The powered raw stock advance mechanism for an automatic screw machine is a formidable device. Once, a piece of stock got sheared off by a misaligned feed and shot up into the factory ceiling, where it probably still remains.

The Remler ceiling also held other surprises. As in many older factories, much of the equipment was run by a large central motor driving pulleys and belts to the individual machines. This arrangement shook the ceiling so much that the vibration was clearly felt on the upper floors. After a few years it became obvious that individual motors in each machine would work a lot better, so my father slowly began converting each one. When he finished the last conversion and took down the overhead power driveshaft, he apparently missed removing one of the spacers. Not to worry -- it fell on his head several weeks later!

Above: Belt driven machinery at the Remler factory with employees Buzz Sinclair (l) and Guido Oppici (r).

After WWII, Remler actually marketed a television receiver. It was not very successful, only about 1,000 being built. Even my father opted for another brand, a Hoffman manufactured in Los Angeles.

The post-war Scotties were rather handsome sets; one of the nicest is the Model 51000, with an ivory plastic cabinet and retractable handle. Despite this, the competition was fierce. Some 25,000 sets were sold on consignment by a fast-talking salesman Back East, but it turned out that less than 3,000 were actually paid for. Thousands of receivers were returned to the factory, most with broken cabinets, and that was the end of Remler's manufacture of consumer radio products. A little while later, Remler had an internal sale to let employees buy the consumer radio parts inventory at surplus prices.

Remler Personalities

Several persons famous in engineering and ham radio circles worked at Remler Company; these included:

Gerald M. Best, designer of the 50 kHz i-f Remler-Best Superhet kit in 1926. It's not clear whether this same person (with identical name, of about the right age, and living in the SF Bay Area) later became a famous Western railroad photographer.

E.M. Sargent, who designed the first commercial upconverting superheterodyne broadcast receiver. As mentioned above, the Remler "Infradyne" had an intermediate frequency of 3 MHz and several versions were marketed as kits from about 1927 to 1929. Sargent also designed and marketed regenerative and superhet ham communications receivers in the mid to late 30's out of Oakland, California.

Frank Jones, W6AJF, who wrote innumerable articles for the SF-based magazine RADIO, and later authored several editions of the RADIO Handbook (the "West Coast Handbook"). Frank was a consulting engineer to Remler in the 1930's, and continued to be active through the 1980's, building UHF ham gear.

Byron Goodman, W1DX, longtime staffer at the American Radio Relay League and author of such early publications as the ARRL Antenna Handbook in 1939. Frank Jones recommended Byron as chief engineer Harry Greene's lab assistant. Byron recalls his work at Remler during the 1934 -1935 period:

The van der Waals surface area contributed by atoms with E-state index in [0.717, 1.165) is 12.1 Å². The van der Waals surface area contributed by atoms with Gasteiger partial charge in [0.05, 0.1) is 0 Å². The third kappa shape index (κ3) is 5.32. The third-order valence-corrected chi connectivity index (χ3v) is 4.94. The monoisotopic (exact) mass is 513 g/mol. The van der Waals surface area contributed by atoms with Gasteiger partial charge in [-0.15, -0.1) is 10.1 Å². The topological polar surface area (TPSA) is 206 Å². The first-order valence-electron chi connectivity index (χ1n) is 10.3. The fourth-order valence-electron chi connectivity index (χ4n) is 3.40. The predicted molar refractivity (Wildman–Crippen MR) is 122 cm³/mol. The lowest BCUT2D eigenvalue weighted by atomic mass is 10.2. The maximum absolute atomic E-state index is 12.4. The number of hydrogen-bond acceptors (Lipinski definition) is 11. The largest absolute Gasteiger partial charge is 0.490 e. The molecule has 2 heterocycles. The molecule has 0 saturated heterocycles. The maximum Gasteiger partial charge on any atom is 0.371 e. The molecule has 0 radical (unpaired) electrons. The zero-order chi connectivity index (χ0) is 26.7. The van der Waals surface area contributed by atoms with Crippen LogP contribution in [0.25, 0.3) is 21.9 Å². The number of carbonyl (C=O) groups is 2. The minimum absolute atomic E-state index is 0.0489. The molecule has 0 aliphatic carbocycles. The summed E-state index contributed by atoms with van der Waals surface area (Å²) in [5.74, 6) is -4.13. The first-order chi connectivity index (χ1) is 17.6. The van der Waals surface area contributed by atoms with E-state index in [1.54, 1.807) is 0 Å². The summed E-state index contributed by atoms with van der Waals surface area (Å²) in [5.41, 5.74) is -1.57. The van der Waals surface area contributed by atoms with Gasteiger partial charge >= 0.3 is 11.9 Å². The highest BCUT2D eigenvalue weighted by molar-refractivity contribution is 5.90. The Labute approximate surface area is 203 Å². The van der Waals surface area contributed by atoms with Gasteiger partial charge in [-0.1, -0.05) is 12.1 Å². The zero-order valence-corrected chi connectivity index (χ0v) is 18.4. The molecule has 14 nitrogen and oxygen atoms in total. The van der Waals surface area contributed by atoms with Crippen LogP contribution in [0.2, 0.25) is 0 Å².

One thing I do recall was a huge "exponential" loud speaker that was being developed...This speaker was on the ground alongside the building. The opening was square, and maybe six or eight feet high/wide. I have no recollection of the power involved or the length of the horn or the size of the neck, but I think it could be heard at quite a distance! It was for some park (Yosemite?). There might be an interesting story there.

Another thing I recall was that occasionally some competitive table model set would be brought into the lab and Harry trusted me with tracing out the circuit, to make sure that no company was beating us by devising a circuit with one less resistor or condenser.

Finally, Byron recalled to me how Remler president Danielson insisted that the engineering staff develop and demonstrate a high fidelity shortwave set. The demo room was full of acoustic resonances, so that the sound quality depended on where the set was placed. Remler never marketed a hi-fi shortwave set!

Dave Atkins, W6VX, who worked at Remler in 1930 and later marketed a line of his own variable capacitors in QST. Dave writes that he was in quality control and final alignment of superhet receivers, particularly the early Scotty.

John Kaar, founder of KAAR Radio, in Palo Alto, California.

CHRS member Ed Merrick, who worked at Remler from 1964-65 as an electronics technician. Ed remembers several Remler products, including an intercom system for Cape Canaveral, and a pair of handsets for Air Force One, the presidential aircraft. He also remembers Remler president Robert Gray's fancy cars!

Remler Company's Final Years

After my father left Remler in 1954, the company stayed at its Bryant Street location for another 20 years. In 1975 the majority of the fabricating equipment was sold, and Remler moved to Brisbane, just south of San Francisco. Most fabrication work was subcontracted, though engineering, testing, and light assembly were still done in their new location. Robert Gray Sr. died in April 1983, and left the company to his son, Robert Gray Jr. (Scooter).

Remler branched out beyond the older line of marine communications and public address gear that was their mainstay for decades. In the mid-seventies they designed, patented, and marketed an ambulatory blood pressure recorder, originally built for the Cardiology Department of the UCSF Hospital.

Quoting from a 1987 letter from Paul Karp, Remler VP and a Remler employee since 1941:

The major portion of our work is still in the communication field. We designed and manufactured the ground communication system for the NASA Apollo Program and various types of systems for the Lockheed Satellite Program, Boeing's hydrofoil ships, U.S. Navy vessels, etc. The Remler Transluctance Handset is also still supplied to the major airlines.

Sadly, President Robert Gray Jr., the grandson of Remler's founder and a man still in his 40's, died suddenly in late 1987. VP Paul Karp, who then took over for Scooter, only lived a few more months. Without a President or Vice-President, Remler's telephone was disconnected and the building vacated in mid-1988, after 70 years of business. One of the oldest and longest-surviving pioneer companies in Bay Area electronics had closed its doors forever.

Copyright 1993 California Historical Radio Society, all rights reserved.
No part of this publication may be reproduced in any form, or by any means, without prior written permission from CHRS, except that you may make "fair use" of quotations of text fully attributed by you to the source (CHRS Journal) and author.

PO Box 31659
San Francisco, CA 94131